The surface similarity of the name Russia with Rosh, an obscure biblical tribe or country, the oldest evidence of humans on the territory of Moscow dates from the Neolithic. Within the modern bounds of the city other late evidence was discovered, on the territory of the Kremlin, Sparrow Hills, Setun River and Kuntsevskiy forest park, etc. The earliest East Slavic tribes recorded as having expanded to the upper Volga in the 9th to 10th centuries are the Vyatichi and Krivichi, the Moskva River was incorporated as part of Rostov-Suzdal into the Kievan Rus in the 11th century. By AD1100, a settlement had appeared on the mouth of the Neglinnaya River. The first known reference to Moscow dates from 1147 as a place of Yuri Dolgoruky. At the time it was a town on the western border of Vladimir-Suzdal Principality
Forty-eight of the fifty states and the federal district are contiguous and located in North America between Canada and Mexico. The state of Alaska is in the northwest corner of North America, bordered by Canada to the east, the state of Hawaii is an archipelago in the mid-Pacific Ocean. The U. S. territories are scattered about the Pacific Ocean, the geography and wildlife of the country are extremely diverse. At 3.8 million square miles and with over 324 million people, the United States is the worlds third- or fourth-largest country by area, third-largest by land area. It is one of the worlds most ethnically diverse and multicultural nations, paleo-Indians migrated from Asia to the North American mainland at least 15,000 years ago. European colonization began in the 16th century, the United States emerged from 13 British colonies along the East Coast. Numerous disputes between Great Britain and the following the Seven Years War led to the American Revolution. On July 4,1776, during the course of the American Revolutionary War, the war ended in 1783 with recognition of the independence of the United States by Great Britain, representing the first successful war of independence against a European power.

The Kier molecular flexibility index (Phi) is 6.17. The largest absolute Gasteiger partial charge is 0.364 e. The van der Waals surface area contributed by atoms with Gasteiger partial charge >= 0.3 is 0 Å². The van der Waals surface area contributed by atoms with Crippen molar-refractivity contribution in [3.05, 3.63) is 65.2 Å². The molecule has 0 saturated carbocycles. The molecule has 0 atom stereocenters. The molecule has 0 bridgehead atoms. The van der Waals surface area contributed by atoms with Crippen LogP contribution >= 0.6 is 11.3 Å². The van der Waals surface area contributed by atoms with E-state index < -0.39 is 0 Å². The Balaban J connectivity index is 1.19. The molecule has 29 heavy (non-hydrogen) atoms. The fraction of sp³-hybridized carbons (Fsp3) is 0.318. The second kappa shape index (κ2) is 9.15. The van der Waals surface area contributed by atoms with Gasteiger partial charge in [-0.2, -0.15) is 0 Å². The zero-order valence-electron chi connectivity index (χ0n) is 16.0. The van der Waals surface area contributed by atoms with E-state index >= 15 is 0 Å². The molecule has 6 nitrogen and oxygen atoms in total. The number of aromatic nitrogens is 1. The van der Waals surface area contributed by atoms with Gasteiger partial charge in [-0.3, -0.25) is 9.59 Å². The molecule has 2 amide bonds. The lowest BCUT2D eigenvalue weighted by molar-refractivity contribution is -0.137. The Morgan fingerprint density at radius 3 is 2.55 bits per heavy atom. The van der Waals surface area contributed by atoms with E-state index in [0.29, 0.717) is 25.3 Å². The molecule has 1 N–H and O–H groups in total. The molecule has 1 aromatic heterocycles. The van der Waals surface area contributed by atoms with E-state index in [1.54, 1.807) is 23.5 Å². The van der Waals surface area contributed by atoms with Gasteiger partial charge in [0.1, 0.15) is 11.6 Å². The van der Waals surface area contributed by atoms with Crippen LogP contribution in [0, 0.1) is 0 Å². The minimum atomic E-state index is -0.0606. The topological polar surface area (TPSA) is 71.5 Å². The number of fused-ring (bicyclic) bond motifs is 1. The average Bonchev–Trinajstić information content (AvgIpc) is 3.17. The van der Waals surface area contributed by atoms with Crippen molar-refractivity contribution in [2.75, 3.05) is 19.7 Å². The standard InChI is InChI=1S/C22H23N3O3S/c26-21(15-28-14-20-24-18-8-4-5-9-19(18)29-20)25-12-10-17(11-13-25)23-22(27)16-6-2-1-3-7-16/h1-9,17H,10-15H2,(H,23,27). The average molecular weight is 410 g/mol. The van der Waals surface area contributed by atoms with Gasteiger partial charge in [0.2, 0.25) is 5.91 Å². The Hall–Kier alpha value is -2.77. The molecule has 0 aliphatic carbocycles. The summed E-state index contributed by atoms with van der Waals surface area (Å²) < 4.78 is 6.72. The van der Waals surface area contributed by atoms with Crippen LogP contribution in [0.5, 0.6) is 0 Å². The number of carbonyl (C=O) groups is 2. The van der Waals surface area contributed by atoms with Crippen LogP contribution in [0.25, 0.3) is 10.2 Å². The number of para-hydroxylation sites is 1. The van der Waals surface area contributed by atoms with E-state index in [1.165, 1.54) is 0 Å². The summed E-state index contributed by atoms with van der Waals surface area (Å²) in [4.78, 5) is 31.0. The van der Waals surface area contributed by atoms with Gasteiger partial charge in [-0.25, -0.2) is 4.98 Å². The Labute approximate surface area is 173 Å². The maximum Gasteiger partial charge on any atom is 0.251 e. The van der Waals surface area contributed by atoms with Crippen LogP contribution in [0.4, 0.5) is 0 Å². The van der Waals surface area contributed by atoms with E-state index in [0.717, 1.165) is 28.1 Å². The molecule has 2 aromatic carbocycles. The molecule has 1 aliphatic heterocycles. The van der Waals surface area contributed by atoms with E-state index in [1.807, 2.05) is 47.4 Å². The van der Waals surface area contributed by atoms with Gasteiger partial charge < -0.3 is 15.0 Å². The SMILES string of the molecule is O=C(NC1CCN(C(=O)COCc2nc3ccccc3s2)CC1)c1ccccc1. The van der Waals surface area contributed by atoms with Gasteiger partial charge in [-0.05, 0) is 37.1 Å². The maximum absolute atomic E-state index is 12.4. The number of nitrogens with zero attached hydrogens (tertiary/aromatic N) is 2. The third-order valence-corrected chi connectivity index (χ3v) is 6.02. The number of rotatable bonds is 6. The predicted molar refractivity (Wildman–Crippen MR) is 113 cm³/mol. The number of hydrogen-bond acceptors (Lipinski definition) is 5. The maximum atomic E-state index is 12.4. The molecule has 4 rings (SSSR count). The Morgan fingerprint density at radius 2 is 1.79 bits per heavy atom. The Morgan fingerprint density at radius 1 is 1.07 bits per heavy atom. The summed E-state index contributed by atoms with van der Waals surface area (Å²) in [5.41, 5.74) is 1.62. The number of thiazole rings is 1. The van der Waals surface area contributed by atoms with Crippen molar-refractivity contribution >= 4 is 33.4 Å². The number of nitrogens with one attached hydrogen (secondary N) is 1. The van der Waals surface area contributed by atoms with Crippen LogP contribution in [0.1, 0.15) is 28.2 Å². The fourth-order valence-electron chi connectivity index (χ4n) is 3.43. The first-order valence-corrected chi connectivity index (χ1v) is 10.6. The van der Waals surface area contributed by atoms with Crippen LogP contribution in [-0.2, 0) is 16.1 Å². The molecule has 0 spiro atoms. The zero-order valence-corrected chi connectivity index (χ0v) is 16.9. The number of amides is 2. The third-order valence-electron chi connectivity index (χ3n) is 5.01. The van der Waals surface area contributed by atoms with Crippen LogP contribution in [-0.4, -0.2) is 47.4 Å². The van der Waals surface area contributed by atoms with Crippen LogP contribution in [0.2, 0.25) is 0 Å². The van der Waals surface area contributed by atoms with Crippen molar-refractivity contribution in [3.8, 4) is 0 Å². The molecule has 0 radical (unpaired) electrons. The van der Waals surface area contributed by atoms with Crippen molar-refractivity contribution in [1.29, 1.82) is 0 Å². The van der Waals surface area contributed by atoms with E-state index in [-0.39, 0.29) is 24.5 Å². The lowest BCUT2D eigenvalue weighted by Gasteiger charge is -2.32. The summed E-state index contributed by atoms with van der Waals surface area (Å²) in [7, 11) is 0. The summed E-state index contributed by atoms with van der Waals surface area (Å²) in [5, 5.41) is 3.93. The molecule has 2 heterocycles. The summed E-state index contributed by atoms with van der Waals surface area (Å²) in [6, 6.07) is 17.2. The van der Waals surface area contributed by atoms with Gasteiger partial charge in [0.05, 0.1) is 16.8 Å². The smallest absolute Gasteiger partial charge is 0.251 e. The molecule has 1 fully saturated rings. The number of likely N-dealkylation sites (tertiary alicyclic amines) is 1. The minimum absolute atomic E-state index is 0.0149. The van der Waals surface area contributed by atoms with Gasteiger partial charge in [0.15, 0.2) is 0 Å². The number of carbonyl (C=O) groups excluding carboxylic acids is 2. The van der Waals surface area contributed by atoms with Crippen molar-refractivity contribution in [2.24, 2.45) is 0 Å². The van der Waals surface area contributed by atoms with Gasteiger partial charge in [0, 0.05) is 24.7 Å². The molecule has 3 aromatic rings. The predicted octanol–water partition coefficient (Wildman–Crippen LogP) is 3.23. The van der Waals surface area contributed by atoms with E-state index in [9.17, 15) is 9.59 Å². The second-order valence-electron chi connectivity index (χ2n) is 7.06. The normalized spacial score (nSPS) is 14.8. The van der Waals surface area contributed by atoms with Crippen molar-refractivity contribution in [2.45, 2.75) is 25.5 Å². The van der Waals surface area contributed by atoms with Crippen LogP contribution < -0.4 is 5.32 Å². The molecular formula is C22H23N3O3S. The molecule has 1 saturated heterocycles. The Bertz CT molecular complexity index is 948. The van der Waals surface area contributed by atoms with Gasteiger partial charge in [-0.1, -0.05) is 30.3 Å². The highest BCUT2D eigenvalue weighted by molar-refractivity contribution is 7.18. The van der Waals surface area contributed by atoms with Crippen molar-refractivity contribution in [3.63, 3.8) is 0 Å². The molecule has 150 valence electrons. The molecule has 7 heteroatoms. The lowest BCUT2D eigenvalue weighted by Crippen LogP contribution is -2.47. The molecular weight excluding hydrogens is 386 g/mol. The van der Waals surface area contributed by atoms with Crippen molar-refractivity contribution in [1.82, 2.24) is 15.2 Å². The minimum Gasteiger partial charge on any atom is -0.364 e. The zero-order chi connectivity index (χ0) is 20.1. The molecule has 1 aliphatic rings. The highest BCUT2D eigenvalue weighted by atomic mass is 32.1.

The current constitution was adopted in 1788, after the Articles of Confederation, the first ten amendments, collectively named the Bill of Rights, were ratified in 1791 and designed to guarantee many fundamental civil liberties. During the second half of the 19th century, the American Civil War led to the end of slavery in the country. By the end of century, the United States extended into the Pacific Ocean. The Spanish–American War and World War I confirmed the status as a global military power. The end of the Cold War and the dissolution of the Soviet Union in 1991 left the United States as the sole superpower. The U. S. is a member of the United Nations, World Bank, International Monetary Fund, Organization of American States. The United States is a developed country, with the worlds largest economy by nominal GDP. It ranks highly in several measures of performance, including average wage, human development, per capita GDP. While the U. S. economy is considered post-industrial, characterized by the dominance of services and knowledge economy, the United States is a prominent political and cultural force internationally, and a leader in scientific research and technological innovations.
In 1507, the German cartographer Martin Waldseemüller produced a map on which he named the lands of the Western Hemisphere America after the Italian explorer and cartographer Amerigo Vespucci